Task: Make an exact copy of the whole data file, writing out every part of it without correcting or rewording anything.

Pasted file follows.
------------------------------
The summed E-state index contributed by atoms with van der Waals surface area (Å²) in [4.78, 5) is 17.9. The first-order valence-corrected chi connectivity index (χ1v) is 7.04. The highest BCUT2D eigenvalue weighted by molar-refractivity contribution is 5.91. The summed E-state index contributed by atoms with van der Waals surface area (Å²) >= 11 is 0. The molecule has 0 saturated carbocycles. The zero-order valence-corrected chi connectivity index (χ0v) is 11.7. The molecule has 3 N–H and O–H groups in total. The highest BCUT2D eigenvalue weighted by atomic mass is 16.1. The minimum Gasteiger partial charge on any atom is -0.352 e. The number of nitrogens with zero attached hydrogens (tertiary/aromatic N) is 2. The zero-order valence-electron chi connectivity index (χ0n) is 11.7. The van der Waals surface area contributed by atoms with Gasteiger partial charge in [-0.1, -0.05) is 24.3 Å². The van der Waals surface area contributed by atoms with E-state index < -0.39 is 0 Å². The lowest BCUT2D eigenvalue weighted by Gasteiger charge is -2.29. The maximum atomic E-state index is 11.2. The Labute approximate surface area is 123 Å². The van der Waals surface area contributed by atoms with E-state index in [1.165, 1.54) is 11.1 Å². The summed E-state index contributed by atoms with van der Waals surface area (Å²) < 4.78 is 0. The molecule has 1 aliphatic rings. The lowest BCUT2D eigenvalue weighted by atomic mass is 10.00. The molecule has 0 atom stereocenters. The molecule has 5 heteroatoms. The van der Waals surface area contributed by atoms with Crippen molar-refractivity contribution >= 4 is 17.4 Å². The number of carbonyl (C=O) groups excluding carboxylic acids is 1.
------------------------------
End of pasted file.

The summed E-state index contributed by atoms with van der Waals surface area (Å²) in [4.78, 5) is 17.9. The first-order valence-corrected chi connectivity index (χ1v) is 7.04. The highest BCUT2D eigenvalue weighted by molar-refractivity contribution is 5.91. The summed E-state index contributed by atoms with van der Waals surface area (Å²) >= 11 is 0. The molecule has 0 saturated carbocycles. The zero-order valence-corrected chi connectivity index (χ0v) is 11.7. The molecule has 3 N–H and O–H groups in total. The highest BCUT2D eigenvalue weighted by atomic mass is 16.1. The minimum Gasteiger partial charge on any atom is -0.352 e. The number of nitrogens with zero attached hydrogens (tertiary/aromatic N) is 2. The zero-order valence-electron chi connectivity index (χ0n) is 11.7. The van der Waals surface area contributed by atoms with Gasteiger partial charge in [-0.1, -0.05) is 24.3 Å². The van der Waals surface area contributed by atoms with E-state index < -0.39 is 0 Å². The lowest BCUT2D eigenvalue weighted by Gasteiger charge is -2.29. The maximum atomic E-state index is 11.2. The Labute approximate surface area is 123 Å². The van der Waals surface area contributed by atoms with E-state index in [1.165, 1.54) is 11.1 Å². The summed E-state index contributed by atoms with van der Waals surface area (Å²) < 4.78 is 0. The molecule has 1 aliphatic rings. The lowest BCUT2D eigenvalue weighted by atomic mass is 10.00. The molecule has 0 atom stereocenters. The molecule has 5 heteroatoms. The van der Waals surface area contributed by atoms with Crippen molar-refractivity contribution >= 4 is 17.4 Å². The number of carbonyl (C=O) groups excluding carboxylic acids is 1.